On Tuesday, Continental Airlines said it won't contribute to its pension fund this year. That same day, the executive committee of the pilots' union rejected US Airways' bid for further cost cuts. Without $800 million of cuts, the airline could be in trouble on federal loan guarantees. Still later that day, rumors of another US Airways bankruptcy intensified. Standard & Poor's recently lowered US Airways' credit rating to its next-to-lowest rating, CCC, or "very weak." More bad news: Standard & Poor's is worried that Southwest Airlines -- arguably a PSA clone -- has entered US Airways' Philadelphia hub with sharp fare cuts. Ouch.
The long-term concern is that the Pension Benefit Guaranty Corp., which could be asked to bail out remaining US Airways pensions, may morph into something similar to the savings-and- loan crisis of the late 1980s and early 1990s. The agency has sunk from a surplus to a deficit of more than $11 billion. If the sickest airlines succeed in dumping their pension obligations into the agency's lap, other airlines will surely follow, lest they become less competitive. Next will come companies in other marginal industries. Congress has been passing measures that "will likely worsen the agency's financial footing," says Richard Ippolito, former chief economist with the agency, now with the Washington, D.C.-based Cato Institute. He fears a government bailout.
Former PSA employees have big fears. On June 1, San Diegan Karen Rohr, who had joined PSA in 1968, took early retirement as a flight attendant with US Airways. (Warning to those insisting on political correctness: female flight attendants in their 50s still call each other "girls.") Rohr was not given the opportunity of taking her retirement in one lump sum, as her husband, Mel, a captain, did in 1994. He is one of the few who is home free; his funds can't be taken away or cut. But Karen Rohr has to take that monthly check, and that's not comforting.
Flight attendants "are very mad at the company. Morale is real low," says Karen Rohr. "Everybody [fears] this is the end of US Air. Some of the girls are looking into retirement, but they are worried about whether they will get their retirement check." So is Karen. "A lot of the stewardesses are older, trying to put their kids through college. They are worried that if the retirement goes to the [Pension Benefit Guaranty Corp.], they will get a lot less."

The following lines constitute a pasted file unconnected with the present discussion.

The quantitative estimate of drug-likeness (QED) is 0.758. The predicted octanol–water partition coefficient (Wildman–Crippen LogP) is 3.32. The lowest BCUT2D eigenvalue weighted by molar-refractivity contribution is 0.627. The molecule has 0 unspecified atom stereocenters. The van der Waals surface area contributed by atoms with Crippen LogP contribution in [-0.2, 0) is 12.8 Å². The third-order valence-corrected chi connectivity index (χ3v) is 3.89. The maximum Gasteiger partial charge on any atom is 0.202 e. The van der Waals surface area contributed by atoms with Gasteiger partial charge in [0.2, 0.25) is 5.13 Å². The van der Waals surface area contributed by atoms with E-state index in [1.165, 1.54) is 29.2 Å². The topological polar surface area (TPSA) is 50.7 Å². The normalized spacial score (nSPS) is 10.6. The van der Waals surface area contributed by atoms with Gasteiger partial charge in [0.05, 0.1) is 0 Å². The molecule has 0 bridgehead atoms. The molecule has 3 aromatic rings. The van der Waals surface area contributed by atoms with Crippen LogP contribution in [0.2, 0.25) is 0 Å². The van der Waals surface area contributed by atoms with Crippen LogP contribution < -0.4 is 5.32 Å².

Says Karen Rohr, "Some girls live in Southern California, where their homes and families are. They have been commuting all these years to Philadelphia and Pittsburgh. Now the company is planning more cuts in wages and benefits to the point it doesn't pay to go to work. They are cutting health insurance. Everybody -- pilots, the stews, all retirees -- are concerned about that. It used to be fun. It's no fun anymore."
Actually, US Air took the fun out of PSA when it took over in the late 1980s, and that's one reason the West Coast market was lost. "At first I was pretty bullish on US Air," says Mel Rohr. "But they made us change philosophy. We went from a happy-go-lucky operation, with the girls joking with the customers, to the East Coast mentality. We lost most of our customers."
"[PSA] had 85 percent of the California corridor at one time," says San Diegan Joe Graham, who retired from US Airways last December. Now, US Airways has a tiny presence in the West, and "is beating up on employees with [cheap] airline-type contracts," continues Graham. "United is drinking the same Kool-Aid."
Graham's retirement checks now come from the federal pension agency. He is getting one-third of what he was promised. "If US Airways liquidates, none of the employees would have health insurance. We are also concerned that if United and other airlines play the same trick as US Airways, the [Pension Benefit Guaranty Corp] will be further underwater and require a government bailout," says Graham, a former official of the Air Line Pilots Association. "At US Air, every guy with a yellow tie comes in and rips off his piece and leaves." By contrast, "Working for PSA was like having been with the Blue Angels."